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Grant Opportunities

Grants Available To Ag Producers and Rural Small Businesses

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In response to an article ran in the Powder River Examiner a few weeks ago, Matthew Holben from USDA, Rural Development will be coming to Broadus to provide a presentation on the Rural Energy For America Program on Monday, February 28th, 2011 at 11am in the Election Room at the Courthouse.

The REAP/RES/EEI Grants Program provides grants for energy audits and renewable energy development assistance. It also provides funds to agricultural producers and rural small businesses to purchase and install renewable energy systems and make energy efficiency improvements.

The grants are awarded on a competitive basis and can be up to 25% of total eligible project costs. Grants are limited to $500,000 for renewable energy systems and $250,000 for energy efficiency improvements. Grant requests as low as $2,500 for renewable energy systems and $1,500 for energy efficiency improvements will be considered. At least 20% of the grant funds awarded must be for grants of $20,000 or less.

The program is designed to assist farmers, ranchers and rural small businesses that are able to demonstrate financial need. All agricultural producers, including farmers and ranchers, who gain 50% or more of their gross income from the agricultural operations are eligible. Small businesses that are located in a rural area can also apply. Rural electric cooperatives may also be eligible to apply.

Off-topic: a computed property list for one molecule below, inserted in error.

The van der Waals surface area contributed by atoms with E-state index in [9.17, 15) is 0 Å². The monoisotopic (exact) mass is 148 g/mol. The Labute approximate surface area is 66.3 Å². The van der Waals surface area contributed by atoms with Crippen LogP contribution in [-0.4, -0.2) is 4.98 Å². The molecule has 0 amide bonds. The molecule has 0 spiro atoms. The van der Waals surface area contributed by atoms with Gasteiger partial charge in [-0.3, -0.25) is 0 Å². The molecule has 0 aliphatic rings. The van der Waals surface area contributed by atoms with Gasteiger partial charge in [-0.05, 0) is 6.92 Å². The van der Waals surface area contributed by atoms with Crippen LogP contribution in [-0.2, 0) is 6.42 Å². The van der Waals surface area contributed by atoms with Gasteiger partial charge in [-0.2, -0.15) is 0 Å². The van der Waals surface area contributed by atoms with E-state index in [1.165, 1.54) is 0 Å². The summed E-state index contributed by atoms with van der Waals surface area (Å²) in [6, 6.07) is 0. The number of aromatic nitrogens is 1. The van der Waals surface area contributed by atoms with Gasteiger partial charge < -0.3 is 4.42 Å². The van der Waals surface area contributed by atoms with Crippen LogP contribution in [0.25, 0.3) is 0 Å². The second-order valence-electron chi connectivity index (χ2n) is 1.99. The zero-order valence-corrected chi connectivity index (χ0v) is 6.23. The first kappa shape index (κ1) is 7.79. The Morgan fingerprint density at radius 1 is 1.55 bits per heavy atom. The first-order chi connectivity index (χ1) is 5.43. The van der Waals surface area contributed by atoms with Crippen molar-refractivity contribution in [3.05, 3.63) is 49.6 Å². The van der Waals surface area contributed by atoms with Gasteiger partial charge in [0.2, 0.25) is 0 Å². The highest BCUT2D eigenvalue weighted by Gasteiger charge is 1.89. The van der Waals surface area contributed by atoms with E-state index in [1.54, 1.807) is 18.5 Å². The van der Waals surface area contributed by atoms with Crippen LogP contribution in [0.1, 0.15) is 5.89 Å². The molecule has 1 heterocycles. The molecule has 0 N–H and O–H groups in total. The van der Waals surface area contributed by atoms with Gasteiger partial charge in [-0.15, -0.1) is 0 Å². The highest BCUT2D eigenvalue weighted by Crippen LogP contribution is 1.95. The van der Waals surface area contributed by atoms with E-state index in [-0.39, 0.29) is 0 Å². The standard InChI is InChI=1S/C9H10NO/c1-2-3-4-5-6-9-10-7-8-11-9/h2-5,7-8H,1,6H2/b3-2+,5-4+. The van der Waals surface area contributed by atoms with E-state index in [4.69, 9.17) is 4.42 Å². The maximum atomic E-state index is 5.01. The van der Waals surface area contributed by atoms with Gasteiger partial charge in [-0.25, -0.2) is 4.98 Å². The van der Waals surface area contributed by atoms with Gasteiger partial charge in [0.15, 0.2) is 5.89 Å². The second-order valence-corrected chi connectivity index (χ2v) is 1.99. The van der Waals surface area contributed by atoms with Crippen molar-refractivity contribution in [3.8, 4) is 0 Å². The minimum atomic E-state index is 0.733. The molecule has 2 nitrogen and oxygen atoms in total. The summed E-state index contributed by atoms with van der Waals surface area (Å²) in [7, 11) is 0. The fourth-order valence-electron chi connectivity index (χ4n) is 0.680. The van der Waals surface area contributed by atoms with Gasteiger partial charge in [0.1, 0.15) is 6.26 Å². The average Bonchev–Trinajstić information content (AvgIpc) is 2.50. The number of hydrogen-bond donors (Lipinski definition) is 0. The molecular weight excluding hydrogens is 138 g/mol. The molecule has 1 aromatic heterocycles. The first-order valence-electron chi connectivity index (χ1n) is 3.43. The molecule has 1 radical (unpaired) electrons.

Most rural projects that reduce energy use and result in savings for the agricultural producer or small business are eligible as energy efficiency projects. These include projects such as retrofitting lighting or insulation, or purchasing or replacing equipment with more efficient units. Eligible renewable energy projects include projects that produce energy from wind, solar, biomass, geothermal, hydro power and hydrogen-based sources. The projects can produce any form of energy including, heat, electricity, or fuel.

Ag producers – if you are looking at putting in solar wells this year, this program is something you might want to look into as a potential “supplement” to the EQIP program. Ag producers and small business owners looking at making their facilities more energy efficient should also look at this program.

Mr. Holben will be on hand to answer questions and assist individuals with applications or other information they may need to utilize this program. If for any reason you cannot attend this seminar but are interested in receiving information, please contact Julie Korkow at 406-554-3123.

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